So finally. Yesterday, Mrs May announced that she believes Russia interferes in western politics; today, Ciaran Martin, the founding chief executive of the UK’s National Cyber Security Centre - a branch of GCHQ - asserted the same thing. “I can confirm,” he said, “that Russian interference has included attacks on the UK media, telecommunication and energy sectors.”
The Russians, predictably, have asked for proof. And Russia Today was quick to pounce on Mrs May’s announcement a few hours ago. She said she hadn’t been speaking about the UK. “If they care to look at the speech on Monday, they will see that the examples I gave were not in the UK.”
So it all drags on. Or does it?
One possible response might be: so what if the Russians interfere? What difference does it make?
Put it like this. The UK is meant to be a democracy. We spend at least a decade educating each individual citizen, at a cost of tens of billions of pounds per annum. In the last financial year, our education bill came to 87.2 billion.
What that should produce is a citizenry capable of thinking for itself; one capable of examining controversial claims, evaluating those claims on their own merits, and coming to sober, rational conclusions accordingly.
What it shouldn’t produce is a bunch of mindless automatons susceptible to being swayed by social media posts (no matter in what numbers) from whatever source.
Arguably, in some ways, we should welcome the fact that Russia takes an interest in our elections. At least it shows we're still powerful enough to concern major overseas players. It is more than a bit sneaky, of course, that the Kremlin is supposedly concealing its true identity whilst trying to influence us, but even that shouldn’t really matter. We shouldn’t be looking at the source. We should be looking at the substance.
And how 'sneaky' is it, really? Let's just say that when we read all these supposedly independent Facebook posts, they are 'really' the views of Vladimir Putin. Is that more or less 'sneaky' than the fact that when we read the numerous supposedly independent articles in The Sun, we are 'really' reading the views of Rupert Murdoch? Or the Daily Mail, Lord Rothmere? Probably not.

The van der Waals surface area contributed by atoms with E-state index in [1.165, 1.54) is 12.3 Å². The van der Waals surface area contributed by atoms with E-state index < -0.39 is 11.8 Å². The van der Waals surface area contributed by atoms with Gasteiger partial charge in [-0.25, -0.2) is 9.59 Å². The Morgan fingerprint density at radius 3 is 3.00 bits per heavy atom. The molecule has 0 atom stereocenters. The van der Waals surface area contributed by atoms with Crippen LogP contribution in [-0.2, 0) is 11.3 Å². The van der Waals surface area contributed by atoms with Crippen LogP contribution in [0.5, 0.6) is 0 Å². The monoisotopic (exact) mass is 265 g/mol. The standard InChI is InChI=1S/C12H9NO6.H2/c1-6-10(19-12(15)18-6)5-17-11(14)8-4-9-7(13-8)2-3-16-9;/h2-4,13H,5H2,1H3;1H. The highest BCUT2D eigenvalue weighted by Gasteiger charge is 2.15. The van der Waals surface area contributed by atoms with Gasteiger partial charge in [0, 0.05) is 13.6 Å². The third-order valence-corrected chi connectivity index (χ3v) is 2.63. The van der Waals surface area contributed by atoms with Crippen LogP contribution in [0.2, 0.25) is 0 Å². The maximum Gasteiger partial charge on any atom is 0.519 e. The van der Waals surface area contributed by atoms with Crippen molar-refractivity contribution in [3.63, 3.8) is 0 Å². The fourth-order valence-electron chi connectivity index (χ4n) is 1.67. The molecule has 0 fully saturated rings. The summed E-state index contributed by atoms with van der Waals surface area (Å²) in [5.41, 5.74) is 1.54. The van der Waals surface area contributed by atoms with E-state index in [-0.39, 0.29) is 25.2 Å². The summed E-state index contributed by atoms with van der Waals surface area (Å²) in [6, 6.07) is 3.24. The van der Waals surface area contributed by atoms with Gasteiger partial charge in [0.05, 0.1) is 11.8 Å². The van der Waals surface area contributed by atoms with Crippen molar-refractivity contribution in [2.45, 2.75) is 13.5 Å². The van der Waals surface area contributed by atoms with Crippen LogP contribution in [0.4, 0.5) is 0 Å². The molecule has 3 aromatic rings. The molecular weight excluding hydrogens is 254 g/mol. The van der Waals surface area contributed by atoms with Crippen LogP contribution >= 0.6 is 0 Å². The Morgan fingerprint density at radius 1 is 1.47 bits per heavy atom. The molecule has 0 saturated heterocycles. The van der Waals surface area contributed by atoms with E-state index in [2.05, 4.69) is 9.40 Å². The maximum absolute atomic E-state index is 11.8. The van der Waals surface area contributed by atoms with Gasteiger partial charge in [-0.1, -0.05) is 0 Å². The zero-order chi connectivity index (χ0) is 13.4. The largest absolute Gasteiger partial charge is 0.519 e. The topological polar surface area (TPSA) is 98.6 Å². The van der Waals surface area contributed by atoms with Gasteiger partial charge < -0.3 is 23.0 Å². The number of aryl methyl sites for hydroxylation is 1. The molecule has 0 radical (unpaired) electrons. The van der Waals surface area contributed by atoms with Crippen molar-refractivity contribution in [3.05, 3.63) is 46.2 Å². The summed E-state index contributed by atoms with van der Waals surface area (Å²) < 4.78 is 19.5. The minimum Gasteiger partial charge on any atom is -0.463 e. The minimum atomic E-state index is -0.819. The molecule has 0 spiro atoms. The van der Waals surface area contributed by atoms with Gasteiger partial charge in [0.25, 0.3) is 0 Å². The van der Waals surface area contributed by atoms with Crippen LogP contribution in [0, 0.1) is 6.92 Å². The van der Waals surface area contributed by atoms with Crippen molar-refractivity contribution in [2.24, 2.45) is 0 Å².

So what next?
Let’s say we find out that Russia did influence, say, the Brexit elections. What should we do?
Well, definitely not call new elections. That would be insane. We need to proceed on the assumption that we’re all adults, and we made our collective decision in a mature way. However controversial that assumption might seem to some.
Firstly, we should accept it’s probably okay for the Russians to try and influence us, providing they’re upfront about it. We’re a democracy, and meant to be a robust one. We should be able to deal with influencers. Is it okay for the French to try and influence us? Or the Germans? Or the Australians? In a globalised world, it's difficult to see how we can stop foreign interests from having a say, especially if they proceed through non-violent means. Secondly, we should put pressure on Facebook and Twitter to identify the true sources. Just out of interest. Thirdly, we should use our brains.
Using shady means to influence elections is nothing new. In the 1970s, it was largely done through bomb-attacks, frequently targeting civilians. The IRA, the Baader-Meinhof Group, the Red Brigade, Black September, the Ulster Volunteer Force. Anyone who still remembers that era might feel that all outrage at the use of ‘fake’ posts on Facebook to achieve similar ends, is mostly misplaced.
The Russians are actually not that different to us. For historical reasons, we’ve grown used to considering them beyond the pale. But it seems highly unlikely that a culture capable of producing Turgenev, Tolstoy, Chekov, Dostoevsky, Akhmatova, Goncharov, Akhmadulina and Pasternak is really that dissimilar to ours. And more importantly, to what ours aspires to become.
Fake posts from Russia? A storm in a teacup, but not entirely without significance. We need to treat it as a wake-up call.
In short, we need to grow up and start acting like the mature citizenry we claim to be.